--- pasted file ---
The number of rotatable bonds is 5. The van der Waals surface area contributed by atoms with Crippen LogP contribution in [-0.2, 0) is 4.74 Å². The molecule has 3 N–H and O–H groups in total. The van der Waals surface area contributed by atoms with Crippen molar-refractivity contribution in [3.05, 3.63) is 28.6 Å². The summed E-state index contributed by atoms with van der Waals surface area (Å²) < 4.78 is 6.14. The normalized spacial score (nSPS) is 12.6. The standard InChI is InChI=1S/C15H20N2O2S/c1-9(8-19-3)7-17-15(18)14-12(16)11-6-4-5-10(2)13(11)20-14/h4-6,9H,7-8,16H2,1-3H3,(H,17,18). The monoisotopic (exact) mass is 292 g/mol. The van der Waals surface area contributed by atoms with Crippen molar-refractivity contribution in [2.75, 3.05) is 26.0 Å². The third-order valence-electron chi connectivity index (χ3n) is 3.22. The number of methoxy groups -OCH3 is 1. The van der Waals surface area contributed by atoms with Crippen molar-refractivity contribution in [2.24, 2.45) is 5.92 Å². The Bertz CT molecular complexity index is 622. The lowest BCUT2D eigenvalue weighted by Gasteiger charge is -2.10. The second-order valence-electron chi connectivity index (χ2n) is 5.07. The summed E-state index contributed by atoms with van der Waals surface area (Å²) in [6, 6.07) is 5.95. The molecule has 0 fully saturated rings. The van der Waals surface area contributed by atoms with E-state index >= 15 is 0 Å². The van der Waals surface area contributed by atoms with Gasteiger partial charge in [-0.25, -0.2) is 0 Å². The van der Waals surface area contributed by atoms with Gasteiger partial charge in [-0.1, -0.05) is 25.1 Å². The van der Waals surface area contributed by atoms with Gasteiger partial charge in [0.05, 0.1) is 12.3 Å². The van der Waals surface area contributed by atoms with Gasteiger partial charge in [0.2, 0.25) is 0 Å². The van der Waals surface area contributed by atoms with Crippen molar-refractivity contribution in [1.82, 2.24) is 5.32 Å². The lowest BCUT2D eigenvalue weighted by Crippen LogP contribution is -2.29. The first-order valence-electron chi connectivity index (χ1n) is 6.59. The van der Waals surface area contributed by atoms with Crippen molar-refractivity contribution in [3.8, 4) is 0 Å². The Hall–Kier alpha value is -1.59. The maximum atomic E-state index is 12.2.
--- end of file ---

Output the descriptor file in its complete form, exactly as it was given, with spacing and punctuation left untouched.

The number of rotatable bonds is 5. The van der Waals surface area contributed by atoms with Crippen LogP contribution in [-0.2, 0) is 4.74 Å². The molecule has 3 N–H and O–H groups in total. The van der Waals surface area contributed by atoms with Crippen molar-refractivity contribution in [3.05, 3.63) is 28.6 Å². The summed E-state index contributed by atoms with van der Waals surface area (Å²) < 4.78 is 6.14. The normalized spacial score (nSPS) is 12.6. The standard InChI is InChI=1S/C15H20N2O2S/c1-9(8-19-3)7-17-15(18)14-12(16)11-6-4-5-10(2)13(11)20-14/h4-6,9H,7-8,16H2,1-3H3,(H,17,18). The monoisotopic (exact) mass is 292 g/mol. The van der Waals surface area contributed by atoms with Crippen molar-refractivity contribution in [2.75, 3.05) is 26.0 Å². The third-order valence-electron chi connectivity index (χ3n) is 3.22. The number of methoxy groups -OCH3 is 1. The van der Waals surface area contributed by atoms with Crippen molar-refractivity contribution in [2.24, 2.45) is 5.92 Å². The Bertz CT molecular complexity index is 622. The lowest BCUT2D eigenvalue weighted by Gasteiger charge is -2.10. The second-order valence-electron chi connectivity index (χ2n) is 5.07. The summed E-state index contributed by atoms with van der Waals surface area (Å²) in [6, 6.07) is 5.95. The molecule has 0 fully saturated rings. The van der Waals surface area contributed by atoms with E-state index >= 15 is 0 Å². The van der Waals surface area contributed by atoms with Gasteiger partial charge in [-0.25, -0.2) is 0 Å². The van der Waals surface area contributed by atoms with Gasteiger partial charge in [-0.1, -0.05) is 25.1 Å². The van der Waals surface area contributed by atoms with Gasteiger partial charge in [0.05, 0.1) is 12.3 Å². The van der Waals surface area contributed by atoms with Gasteiger partial charge in [0.2, 0.25) is 0 Å². The van der Waals surface area contributed by atoms with Crippen molar-refractivity contribution in [1.82, 2.24) is 5.32 Å². The lowest BCUT2D eigenvalue weighted by Crippen LogP contribution is -2.29. The first-order valence-electron chi connectivity index (χ1n) is 6.59. The van der Waals surface area contributed by atoms with Crippen molar-refractivity contribution in [3.8, 4) is 0 Å². The Hall–Kier alpha value is -1.59. The maximum atomic E-state index is 12.2.